Title

Impact of intracranial pressure monitoring on mortality in severe head injury at The Aga Khan University Hospital and The Nairobi Hospital

Date of Award

6-14-2012

Document Type

Dissertation

Degree Name

Master of Medicine (MMed)

Department

General Surgery (East Africa)

Abstract

Background: Traumatic brain injury is a major public health problem both in developed and developing nations. It is a particular challenge and a strain on the economy of the developing nations because of the high rates of road traffic accidents, affecting mainly the economically productive age group.

World-wide mortalities from severe head injuries range between 39-52% and in our country is estimated at 60%, although it might actually be higher.

Patients with severe head injury (defined by a Glasgow Coma Score from 3 to 8) are at highest risk of developing raised intracranial pressure and therefore, are more likely to benefit from an intervention that aims to control intracranial pressure. In the developed world, with organized trauma care systems, studies have shown that intracranial pressure monitoring has shown a significant decrease in mortality from severe head injury, and intracranial pressure monitoring has thus become the standard of care.

Though intracranial pressure monitoring started in 1960 in the developed world, it has only become available at the Aga Khan University Hospital in 2009. Its routine use in traumatic brain injury has not been fully embraced and there are no clear guidelines on its use in trauma. Its utility has thus not been validated. It is believed that due to the delays in referral and intervention, intracranial pressure monitoring might not be of benefit in traumatic brain injury in our country.

Objectives: The purpose of the present study was to determine the impact of introducing intracranial pressure monitoring and drainage on the mortality from severe head injury and comparing mortality from the period before monitoring intracranial pressure(pre-2009)with mortality after instituting intracranial pressure monitoring and drainage(2010 and after).

Study question: With the challenges in trauma care and referral, does intracranial pressure monitoring actually improve mortality in severe head injury?

Design: A before and after study comparing a retrospective period before 2010 with a prospective period from 2010-2012 for patients admitted with severe head injury (Glasgow Coma Scale score of 3-8) at the Aga Khan University Hospital, Nairobi and the Nairobi Hospital.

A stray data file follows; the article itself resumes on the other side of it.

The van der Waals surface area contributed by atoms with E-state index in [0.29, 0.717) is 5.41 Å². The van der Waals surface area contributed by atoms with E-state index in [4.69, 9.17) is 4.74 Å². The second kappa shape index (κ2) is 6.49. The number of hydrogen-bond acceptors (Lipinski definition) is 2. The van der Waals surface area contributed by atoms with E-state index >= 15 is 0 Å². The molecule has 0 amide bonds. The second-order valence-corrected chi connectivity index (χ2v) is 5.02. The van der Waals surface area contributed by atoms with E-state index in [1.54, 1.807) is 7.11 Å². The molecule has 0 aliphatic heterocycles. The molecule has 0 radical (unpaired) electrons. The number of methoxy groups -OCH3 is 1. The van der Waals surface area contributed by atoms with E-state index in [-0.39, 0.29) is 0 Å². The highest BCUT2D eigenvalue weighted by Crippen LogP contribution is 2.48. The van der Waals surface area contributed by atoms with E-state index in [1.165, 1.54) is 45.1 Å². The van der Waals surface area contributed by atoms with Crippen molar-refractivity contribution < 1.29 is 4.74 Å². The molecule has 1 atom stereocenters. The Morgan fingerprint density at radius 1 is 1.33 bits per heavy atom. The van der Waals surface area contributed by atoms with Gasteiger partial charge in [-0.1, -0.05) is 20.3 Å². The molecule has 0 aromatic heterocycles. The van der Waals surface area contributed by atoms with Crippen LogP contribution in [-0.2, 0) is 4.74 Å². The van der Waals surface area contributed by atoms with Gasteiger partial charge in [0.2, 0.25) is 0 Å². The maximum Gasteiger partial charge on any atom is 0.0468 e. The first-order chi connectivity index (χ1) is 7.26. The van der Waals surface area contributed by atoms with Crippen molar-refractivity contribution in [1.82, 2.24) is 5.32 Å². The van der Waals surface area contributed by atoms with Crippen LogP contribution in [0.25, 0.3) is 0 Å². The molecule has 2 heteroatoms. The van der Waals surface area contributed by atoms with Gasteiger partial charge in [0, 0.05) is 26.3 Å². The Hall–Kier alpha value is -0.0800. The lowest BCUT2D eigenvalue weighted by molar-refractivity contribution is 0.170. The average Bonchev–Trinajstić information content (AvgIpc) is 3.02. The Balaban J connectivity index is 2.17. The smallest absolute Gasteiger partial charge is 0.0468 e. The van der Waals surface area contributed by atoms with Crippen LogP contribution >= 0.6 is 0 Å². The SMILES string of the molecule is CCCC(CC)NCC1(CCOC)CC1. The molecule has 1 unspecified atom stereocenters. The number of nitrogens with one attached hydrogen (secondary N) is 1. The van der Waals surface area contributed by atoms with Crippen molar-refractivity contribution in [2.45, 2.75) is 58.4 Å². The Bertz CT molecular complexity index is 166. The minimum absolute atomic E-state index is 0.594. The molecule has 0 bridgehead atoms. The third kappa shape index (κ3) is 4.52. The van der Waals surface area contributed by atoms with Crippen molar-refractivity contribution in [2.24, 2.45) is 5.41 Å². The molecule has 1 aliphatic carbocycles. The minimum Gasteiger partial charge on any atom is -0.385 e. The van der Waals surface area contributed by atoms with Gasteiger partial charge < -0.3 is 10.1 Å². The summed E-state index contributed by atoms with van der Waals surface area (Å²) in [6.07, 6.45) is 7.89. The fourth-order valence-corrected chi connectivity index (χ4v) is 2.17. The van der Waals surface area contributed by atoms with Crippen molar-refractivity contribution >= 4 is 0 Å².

Methods: Retrospective data was analyzed from 42 patients with severe head injury (Glasgow Coma Score of 8 or less) admitted between 2007 and 2010, who did not have intracranial pressure monitoring, and their mortality was compared with the outcomes of 31 patients admitted between 2010 and 2012 with severe head injury who did receive intracranial pressure monitoring as part of their treatment.

Analysis: Data was analyzed by chi square for comparison for categorical variables and analysis of variance (ANOVA) for continuous variables. Statistical analysis was done by STATA version 10 for windows.

Results: The present study revealed an overall mortality of 49% from severe head injury. The mortality in the group that had intracranial pressure monitoring was 32.5% and in the group that didn’t have intracranial pressure monitoring it was 60%.Seventy one per cent (71%) of the overall mortality was in the group that didn’t have intracranial pressure monitoring, as opposed to 28% in the group that had monitoring. The present study showed a statistically significant reduction in mortality with the use of intracranial pressure monitoring in the management of severe head injuries. The following variables significantly affected outcome (P<0.05): Glasgow Coma Score of 3-5, intracranial pressure monitoring and receiving surgical intervention.

Conclusion: Intracranial pressure monitoring and aggressive management reduces mortality in severe head injuries, particularly in the patients with Glasgow Coma Score of 3-5.

This document is available in the relevant AKU library

Share

COinS